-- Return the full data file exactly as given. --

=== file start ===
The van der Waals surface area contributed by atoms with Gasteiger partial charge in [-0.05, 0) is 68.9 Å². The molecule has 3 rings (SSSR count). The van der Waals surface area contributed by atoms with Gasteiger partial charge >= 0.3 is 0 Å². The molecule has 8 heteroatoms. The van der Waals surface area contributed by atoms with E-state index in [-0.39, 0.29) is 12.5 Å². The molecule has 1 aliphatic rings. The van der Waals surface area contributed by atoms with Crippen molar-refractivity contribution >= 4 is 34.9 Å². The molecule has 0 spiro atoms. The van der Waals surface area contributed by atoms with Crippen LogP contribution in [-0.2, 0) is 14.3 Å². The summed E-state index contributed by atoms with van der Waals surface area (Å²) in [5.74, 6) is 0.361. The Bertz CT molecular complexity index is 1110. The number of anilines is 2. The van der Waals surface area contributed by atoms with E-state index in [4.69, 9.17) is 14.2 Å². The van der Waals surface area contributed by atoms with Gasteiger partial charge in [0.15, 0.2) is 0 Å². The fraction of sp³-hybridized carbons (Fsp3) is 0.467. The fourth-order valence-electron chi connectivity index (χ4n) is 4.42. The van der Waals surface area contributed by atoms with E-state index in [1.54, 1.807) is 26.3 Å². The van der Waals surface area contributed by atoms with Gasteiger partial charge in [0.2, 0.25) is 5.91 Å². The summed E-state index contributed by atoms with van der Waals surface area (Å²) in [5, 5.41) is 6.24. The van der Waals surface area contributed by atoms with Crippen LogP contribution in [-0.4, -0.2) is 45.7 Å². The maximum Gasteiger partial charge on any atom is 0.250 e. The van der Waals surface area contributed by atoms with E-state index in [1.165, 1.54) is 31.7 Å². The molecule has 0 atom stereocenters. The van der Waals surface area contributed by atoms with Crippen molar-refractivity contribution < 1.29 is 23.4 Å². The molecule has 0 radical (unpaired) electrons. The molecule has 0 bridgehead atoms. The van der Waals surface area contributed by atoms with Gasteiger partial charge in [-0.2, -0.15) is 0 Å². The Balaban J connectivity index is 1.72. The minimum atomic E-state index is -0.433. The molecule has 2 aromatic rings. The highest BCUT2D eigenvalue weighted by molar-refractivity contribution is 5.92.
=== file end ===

The van der Waals surface area contributed by atoms with Gasteiger partial charge in [-0.05, 0) is 68.9 Å². The molecule has 3 rings (SSSR count). The van der Waals surface area contributed by atoms with Gasteiger partial charge >= 0.3 is 0 Å². The molecule has 8 heteroatoms. The van der Waals surface area contributed by atoms with E-state index in [-0.39, 0.29) is 12.5 Å². The molecule has 1 aliphatic rings. The van der Waals surface area contributed by atoms with Crippen molar-refractivity contribution >= 4 is 34.9 Å². The molecule has 0 spiro atoms. The van der Waals surface area contributed by atoms with Crippen LogP contribution in [-0.2, 0) is 14.3 Å². The summed E-state index contributed by atoms with van der Waals surface area (Å²) in [5.74, 6) is 0.361. The Bertz CT molecular complexity index is 1110. The number of anilines is 2. The van der Waals surface area contributed by atoms with E-state index in [4.69, 9.17) is 14.2 Å². The van der Waals surface area contributed by atoms with Gasteiger partial charge in [0.15, 0.2) is 0 Å². The fraction of sp³-hybridized carbons (Fsp3) is 0.467. The fourth-order valence-electron chi connectivity index (χ4n) is 4.42. The van der Waals surface area contributed by atoms with E-state index in [1.54, 1.807) is 26.3 Å². The van der Waals surface area contributed by atoms with Gasteiger partial charge in [0.2, 0.25) is 5.91 Å². The summed E-state index contributed by atoms with van der Waals surface area (Å²) in [5, 5.41) is 6.24. The van der Waals surface area contributed by atoms with Crippen LogP contribution in [-0.4, -0.2) is 45.7 Å². The maximum Gasteiger partial charge on any atom is 0.250 e. The van der Waals surface area contributed by atoms with E-state index in [1.165, 1.54) is 31.7 Å². The molecule has 0 atom stereocenters. The van der Waals surface area contributed by atoms with Crippen molar-refractivity contribution < 1.29 is 23.4 Å². The molecule has 0 radical (unpaired) electrons. The molecule has 0 bridgehead atoms. The van der Waals surface area contributed by atoms with Gasteiger partial charge in [-0.2, -0.15) is 0 Å². The Balaban J connectivity index is 1.72. The minimum atomic E-state index is -0.433. The molecule has 2 aromatic rings. The highest BCUT2D eigenvalue weighted by molar-refractivity contribution is 5.92.